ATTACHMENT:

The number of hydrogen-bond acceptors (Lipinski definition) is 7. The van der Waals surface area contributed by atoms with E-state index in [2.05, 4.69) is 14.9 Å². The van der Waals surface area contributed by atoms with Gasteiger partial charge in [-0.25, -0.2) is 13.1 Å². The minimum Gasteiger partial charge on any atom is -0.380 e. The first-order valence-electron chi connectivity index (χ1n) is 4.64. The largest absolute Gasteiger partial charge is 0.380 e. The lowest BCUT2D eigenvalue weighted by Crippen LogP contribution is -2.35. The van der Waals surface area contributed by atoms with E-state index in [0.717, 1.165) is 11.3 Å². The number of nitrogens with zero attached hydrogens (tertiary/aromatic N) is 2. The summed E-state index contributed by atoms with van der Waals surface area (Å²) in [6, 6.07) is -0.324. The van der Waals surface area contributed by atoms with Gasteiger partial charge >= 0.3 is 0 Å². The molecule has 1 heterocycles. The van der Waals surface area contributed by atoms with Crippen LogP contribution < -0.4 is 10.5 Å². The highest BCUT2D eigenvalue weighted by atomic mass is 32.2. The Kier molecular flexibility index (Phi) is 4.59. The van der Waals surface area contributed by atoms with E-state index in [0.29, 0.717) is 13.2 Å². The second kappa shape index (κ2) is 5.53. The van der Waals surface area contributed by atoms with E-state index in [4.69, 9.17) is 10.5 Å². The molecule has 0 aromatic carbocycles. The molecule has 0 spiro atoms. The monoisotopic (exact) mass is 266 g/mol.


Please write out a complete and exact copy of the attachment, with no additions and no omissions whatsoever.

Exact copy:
The number of hydrogen-bond acceptors (Lipinski definition) is 7. The van der Waals surface area contributed by atoms with E-state index in [2.05, 4.69) is 14.9 Å². The van der Waals surface area contributed by atoms with Gasteiger partial charge in [-0.25, -0.2) is 13.1 Å². The minimum Gasteiger partial charge on any atom is -0.380 e. The first-order valence-electron chi connectivity index (χ1n) is 4.64. The largest absolute Gasteiger partial charge is 0.380 e. The lowest BCUT2D eigenvalue weighted by Crippen LogP contribution is -2.35. The van der Waals surface area contributed by atoms with E-state index in [0.717, 1.165) is 11.3 Å². The number of nitrogens with zero attached hydrogens (tertiary/aromatic N) is 2. The summed E-state index contributed by atoms with van der Waals surface area (Å²) in [6, 6.07) is -0.324. The van der Waals surface area contributed by atoms with Gasteiger partial charge >= 0.3 is 0 Å². The molecule has 1 heterocycles. The van der Waals surface area contributed by atoms with Crippen LogP contribution < -0.4 is 10.5 Å². The highest BCUT2D eigenvalue weighted by atomic mass is 32.2. The Kier molecular flexibility index (Phi) is 4.59. The van der Waals surface area contributed by atoms with E-state index in [0.29, 0.717) is 13.2 Å². The second kappa shape index (κ2) is 5.53. The van der Waals surface area contributed by atoms with E-state index in [4.69, 9.17) is 10.5 Å². The molecule has 0 aromatic carbocycles. The molecule has 0 spiro atoms. The monoisotopic (exact) mass is 266 g/mol.